I’ve written more in the last month than I have in the previous year.
It is true, writing everyday has made me a better writer.
I have struggled to write a few paragraphs of anything and I have enjoyed the inspired flow of words that almost wrote themselves. I have felt the difference.
I wrote stories that I planned out before I went to the park. And I wrote stories that came to me when I forgot about the outline and just noticed details.
I wrote stories that started as one topic and ended up a completely different topic by the end.
I loved re-writing the first draft. Editing and tweaking and re-writing again. Loved it.
Titles are challenging. The opening line and the ending line were the next toughest.
I could always cut down my word count by another ten percent.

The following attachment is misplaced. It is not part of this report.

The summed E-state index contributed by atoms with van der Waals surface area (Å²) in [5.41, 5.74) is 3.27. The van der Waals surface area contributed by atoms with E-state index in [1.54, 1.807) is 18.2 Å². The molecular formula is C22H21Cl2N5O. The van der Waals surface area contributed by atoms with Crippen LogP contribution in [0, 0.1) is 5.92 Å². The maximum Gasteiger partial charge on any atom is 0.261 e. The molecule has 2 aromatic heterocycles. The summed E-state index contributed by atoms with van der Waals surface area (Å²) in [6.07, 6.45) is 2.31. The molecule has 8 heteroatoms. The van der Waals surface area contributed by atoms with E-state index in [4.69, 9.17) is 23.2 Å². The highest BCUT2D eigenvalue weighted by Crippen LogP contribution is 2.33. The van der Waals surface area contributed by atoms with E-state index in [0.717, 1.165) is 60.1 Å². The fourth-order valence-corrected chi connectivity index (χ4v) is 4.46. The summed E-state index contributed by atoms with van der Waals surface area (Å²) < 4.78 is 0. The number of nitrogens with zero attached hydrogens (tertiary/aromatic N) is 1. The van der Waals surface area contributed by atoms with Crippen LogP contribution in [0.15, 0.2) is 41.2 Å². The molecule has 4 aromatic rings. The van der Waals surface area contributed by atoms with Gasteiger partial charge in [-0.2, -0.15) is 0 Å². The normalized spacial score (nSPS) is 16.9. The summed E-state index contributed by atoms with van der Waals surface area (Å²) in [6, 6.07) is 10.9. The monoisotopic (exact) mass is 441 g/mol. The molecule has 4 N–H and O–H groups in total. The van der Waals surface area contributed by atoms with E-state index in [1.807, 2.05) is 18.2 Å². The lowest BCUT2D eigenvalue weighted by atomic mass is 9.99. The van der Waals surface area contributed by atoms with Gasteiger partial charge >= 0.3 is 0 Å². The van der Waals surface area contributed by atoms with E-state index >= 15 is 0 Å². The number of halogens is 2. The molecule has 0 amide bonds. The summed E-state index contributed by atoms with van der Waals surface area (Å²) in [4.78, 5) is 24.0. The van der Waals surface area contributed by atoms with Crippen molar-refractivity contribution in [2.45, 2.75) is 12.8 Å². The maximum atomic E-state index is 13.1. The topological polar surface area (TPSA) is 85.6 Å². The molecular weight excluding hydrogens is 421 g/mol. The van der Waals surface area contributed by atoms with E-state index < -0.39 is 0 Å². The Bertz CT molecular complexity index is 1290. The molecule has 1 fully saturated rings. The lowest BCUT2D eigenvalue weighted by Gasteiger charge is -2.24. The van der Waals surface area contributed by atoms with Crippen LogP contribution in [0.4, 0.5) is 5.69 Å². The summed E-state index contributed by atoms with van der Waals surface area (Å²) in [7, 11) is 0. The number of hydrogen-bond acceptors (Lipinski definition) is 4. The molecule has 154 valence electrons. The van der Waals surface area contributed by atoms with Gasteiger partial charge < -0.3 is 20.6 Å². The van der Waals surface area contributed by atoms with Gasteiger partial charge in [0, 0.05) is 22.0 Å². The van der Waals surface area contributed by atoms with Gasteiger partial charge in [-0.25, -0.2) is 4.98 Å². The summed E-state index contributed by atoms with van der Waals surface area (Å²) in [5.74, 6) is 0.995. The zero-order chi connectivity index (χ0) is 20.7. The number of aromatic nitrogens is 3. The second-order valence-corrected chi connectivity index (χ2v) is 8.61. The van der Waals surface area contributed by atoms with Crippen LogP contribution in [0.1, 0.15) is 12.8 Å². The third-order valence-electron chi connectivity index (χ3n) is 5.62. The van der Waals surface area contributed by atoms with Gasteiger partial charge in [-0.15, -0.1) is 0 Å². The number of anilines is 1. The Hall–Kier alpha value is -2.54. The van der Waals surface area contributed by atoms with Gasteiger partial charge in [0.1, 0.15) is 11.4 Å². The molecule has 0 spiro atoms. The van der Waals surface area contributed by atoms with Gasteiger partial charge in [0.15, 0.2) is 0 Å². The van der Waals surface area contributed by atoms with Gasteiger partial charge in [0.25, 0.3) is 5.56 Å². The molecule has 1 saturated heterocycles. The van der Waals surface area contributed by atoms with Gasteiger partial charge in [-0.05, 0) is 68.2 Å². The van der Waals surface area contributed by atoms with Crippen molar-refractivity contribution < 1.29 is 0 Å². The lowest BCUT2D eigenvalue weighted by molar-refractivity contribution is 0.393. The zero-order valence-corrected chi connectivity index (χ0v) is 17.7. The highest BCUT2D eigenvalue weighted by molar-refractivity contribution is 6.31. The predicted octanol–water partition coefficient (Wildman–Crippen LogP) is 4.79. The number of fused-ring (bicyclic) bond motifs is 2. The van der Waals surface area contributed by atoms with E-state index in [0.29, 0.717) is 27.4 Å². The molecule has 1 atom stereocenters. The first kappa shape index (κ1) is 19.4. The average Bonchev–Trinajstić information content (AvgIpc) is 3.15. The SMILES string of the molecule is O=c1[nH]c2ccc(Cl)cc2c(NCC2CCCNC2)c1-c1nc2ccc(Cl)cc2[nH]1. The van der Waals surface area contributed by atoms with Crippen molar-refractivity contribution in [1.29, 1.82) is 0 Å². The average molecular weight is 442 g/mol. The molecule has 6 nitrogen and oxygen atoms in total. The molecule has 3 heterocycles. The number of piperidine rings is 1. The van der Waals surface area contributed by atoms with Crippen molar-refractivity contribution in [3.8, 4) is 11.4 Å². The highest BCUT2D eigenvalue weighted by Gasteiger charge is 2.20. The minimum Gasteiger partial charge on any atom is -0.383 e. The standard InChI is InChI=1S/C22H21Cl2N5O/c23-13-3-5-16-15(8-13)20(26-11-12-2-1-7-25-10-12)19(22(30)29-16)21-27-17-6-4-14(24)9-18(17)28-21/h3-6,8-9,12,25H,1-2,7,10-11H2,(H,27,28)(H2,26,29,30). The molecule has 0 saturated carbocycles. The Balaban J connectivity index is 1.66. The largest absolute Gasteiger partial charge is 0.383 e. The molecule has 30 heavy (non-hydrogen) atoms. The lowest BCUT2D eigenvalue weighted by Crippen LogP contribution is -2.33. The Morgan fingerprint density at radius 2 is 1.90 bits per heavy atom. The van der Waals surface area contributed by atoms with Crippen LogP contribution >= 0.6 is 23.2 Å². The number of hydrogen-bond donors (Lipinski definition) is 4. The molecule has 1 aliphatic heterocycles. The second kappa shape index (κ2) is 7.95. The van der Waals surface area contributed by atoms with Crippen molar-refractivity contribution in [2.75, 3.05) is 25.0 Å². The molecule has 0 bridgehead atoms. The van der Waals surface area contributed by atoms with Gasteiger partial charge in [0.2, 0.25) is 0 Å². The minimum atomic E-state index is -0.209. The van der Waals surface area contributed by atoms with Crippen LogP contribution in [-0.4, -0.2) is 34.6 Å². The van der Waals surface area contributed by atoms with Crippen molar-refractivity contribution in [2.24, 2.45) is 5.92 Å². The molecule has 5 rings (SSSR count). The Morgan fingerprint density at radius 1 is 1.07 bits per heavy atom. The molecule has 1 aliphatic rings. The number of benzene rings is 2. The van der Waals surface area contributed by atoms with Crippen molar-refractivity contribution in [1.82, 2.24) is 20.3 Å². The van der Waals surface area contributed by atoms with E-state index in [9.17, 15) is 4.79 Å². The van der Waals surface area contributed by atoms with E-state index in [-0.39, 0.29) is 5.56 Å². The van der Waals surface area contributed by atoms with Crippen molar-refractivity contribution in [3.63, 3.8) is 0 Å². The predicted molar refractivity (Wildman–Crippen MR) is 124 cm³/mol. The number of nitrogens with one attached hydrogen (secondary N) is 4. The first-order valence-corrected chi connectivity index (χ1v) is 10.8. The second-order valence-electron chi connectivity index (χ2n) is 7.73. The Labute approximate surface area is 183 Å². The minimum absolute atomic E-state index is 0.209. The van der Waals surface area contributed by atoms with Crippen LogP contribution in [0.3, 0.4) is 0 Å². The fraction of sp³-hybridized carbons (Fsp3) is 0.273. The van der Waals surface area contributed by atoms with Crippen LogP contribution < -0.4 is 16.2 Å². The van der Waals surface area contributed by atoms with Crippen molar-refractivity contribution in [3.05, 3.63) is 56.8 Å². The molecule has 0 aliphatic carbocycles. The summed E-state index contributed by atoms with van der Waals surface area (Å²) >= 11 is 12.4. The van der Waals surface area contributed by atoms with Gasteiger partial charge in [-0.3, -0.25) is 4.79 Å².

I sometimes told the story rather than showed the story. I changed that if I found it.
If I had trouble starting, I simply typed. Anything. And on every occasion, except once, it developed into a story.
The most personal stories were the easiest to write. And I enjoyed re-reading these stories too. I may be the only one who does.
I figured out that small index cards work well to write down details. And I found it easiest to write the story on the day it happened, when the details and emotions were fresh.
If I remembered to read the story out loud, I would catch awkward flow, repetitive sentence length and words that didn’t make sense.
I still have problems staying in one verb tense.
I am proud of what I wrote and how much I wrote. I know these were essentially first drafts and it excited me to know what the stories could become with more editing.
I can't wait to take another class and learn more, improve more.
"What am I trying to say?” is the question that kept me focused.
Writing every day was an absolute mental drain.
And I loved every single minute of it.
Photo by rahego